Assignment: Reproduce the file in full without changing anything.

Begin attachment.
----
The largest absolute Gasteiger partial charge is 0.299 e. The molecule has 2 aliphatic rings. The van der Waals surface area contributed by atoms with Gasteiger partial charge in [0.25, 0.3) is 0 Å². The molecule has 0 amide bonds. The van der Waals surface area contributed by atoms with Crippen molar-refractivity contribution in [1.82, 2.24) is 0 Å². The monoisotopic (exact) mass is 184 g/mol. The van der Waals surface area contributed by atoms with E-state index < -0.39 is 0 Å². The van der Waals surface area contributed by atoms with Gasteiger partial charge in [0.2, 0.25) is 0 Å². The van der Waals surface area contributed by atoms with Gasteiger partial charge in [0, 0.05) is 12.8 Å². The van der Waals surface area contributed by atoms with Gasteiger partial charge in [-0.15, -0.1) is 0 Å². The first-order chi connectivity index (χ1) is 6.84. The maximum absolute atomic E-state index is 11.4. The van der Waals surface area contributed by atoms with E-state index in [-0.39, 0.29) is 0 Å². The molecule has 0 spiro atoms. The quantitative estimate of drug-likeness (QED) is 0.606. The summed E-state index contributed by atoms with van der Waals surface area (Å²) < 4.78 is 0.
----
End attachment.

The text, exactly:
The largest absolute Gasteiger partial charge is 0.299 e. The molecule has 2 aliphatic rings. The van der Waals surface area contributed by atoms with Gasteiger partial charge in [0.25, 0.3) is 0 Å². The molecule has 0 amide bonds. The van der Waals surface area contributed by atoms with Crippen molar-refractivity contribution in [1.82, 2.24) is 0 Å². The monoisotopic (exact) mass is 184 g/mol. The van der Waals surface area contributed by atoms with E-state index < -0.39 is 0 Å². The van der Waals surface area contributed by atoms with Gasteiger partial charge in [0.2, 0.25) is 0 Å². The van der Waals surface area contributed by atoms with Gasteiger partial charge in [0, 0.05) is 12.8 Å². The van der Waals surface area contributed by atoms with Gasteiger partial charge in [-0.15, -0.1) is 0 Å². The first-order chi connectivity index (χ1) is 6.84. The maximum absolute atomic E-state index is 11.4. The van der Waals surface area contributed by atoms with E-state index in [-0.39, 0.29) is 0 Å². The molecule has 0 spiro atoms. The quantitative estimate of drug-likeness (QED) is 0.606. The summed E-state index contributed by atoms with van der Waals surface area (Å²) < 4.78 is 0.